Google’s invasion into health records more proof that Silicon Valley rules the world


In Big Tech’s latest usurpation of personal privacy, Google admitted this week that they’ve been secretly vacuuming up the detailed health records of at least 50 million Americans in 21 states.

This was not a voluntary confession. It wasn’t until Monday, after the Wall Street Journal broke the story, that Google issued a typically infuriating statement.

“We understand that people want to ask questions,” it read in part.


How benevolent.

The Orwellian translation: We who rule Silicon Valley are exercising control over everyone, everywhere, in ways you don’t know, wouldn’t understand and can’t do anything about — and who’s going to stop us?

It’s certainly not the federal government, which long ago sold out to Big Tech. Apple, Amazon, Google, Microsoft and Facebook have spent more than half a billion dollars lobbying Congress from 2005 to 2018.

And these companies pay next to nothing in federal taxes; in 2018, Amazon paid $0 on $11 billion.

It’s not enough, apparently, that Big Tech listens to our private conversations, knows exactly where we live, what our IQs and annual incomes are, targets ads to babies and toddlers, knows who our family and friends are, who our ancestors were, whether we share DNA with a known felon, how fast we’re driving or walking, if we have pets and what kind, if we’re going to get a divorce or quit our jobs — or allows foreign governments to meddle in our presidential elections and says, plainly, they don’t really plan to stop it from happening again.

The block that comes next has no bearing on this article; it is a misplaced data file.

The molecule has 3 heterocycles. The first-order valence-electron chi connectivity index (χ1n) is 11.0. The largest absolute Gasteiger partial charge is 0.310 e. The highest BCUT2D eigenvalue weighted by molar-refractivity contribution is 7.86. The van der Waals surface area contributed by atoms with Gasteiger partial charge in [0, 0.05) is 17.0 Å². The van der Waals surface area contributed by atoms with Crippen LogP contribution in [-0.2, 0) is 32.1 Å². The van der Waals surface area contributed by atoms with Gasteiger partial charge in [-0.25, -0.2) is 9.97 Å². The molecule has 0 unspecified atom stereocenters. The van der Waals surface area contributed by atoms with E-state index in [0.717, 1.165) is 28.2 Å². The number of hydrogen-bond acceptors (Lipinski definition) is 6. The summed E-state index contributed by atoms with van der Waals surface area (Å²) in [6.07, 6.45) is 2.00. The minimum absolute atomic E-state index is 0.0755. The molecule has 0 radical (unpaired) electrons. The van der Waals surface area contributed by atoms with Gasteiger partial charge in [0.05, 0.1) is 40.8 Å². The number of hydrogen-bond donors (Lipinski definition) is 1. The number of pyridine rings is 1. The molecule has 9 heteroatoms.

Yet this feels different somehow, even more sinister. With “Project Nightingale,” as Google calls it, Big Tech is moving not just towards complete domination of humanity but what it is to be human itself. Google is now in the business of virtual body-snatching without informing the hosts. How will they have their way with us?

So alarming are Google’s aims that several employees at Ascension, a 2,600-site chain of hospitals, seem to have leaked the story. “Some . . . have raised questions about the way data is being collected and shared, both from a technological and ethical perspective,” said the Journal.

Source: nypost

Author: Maureen Callahan

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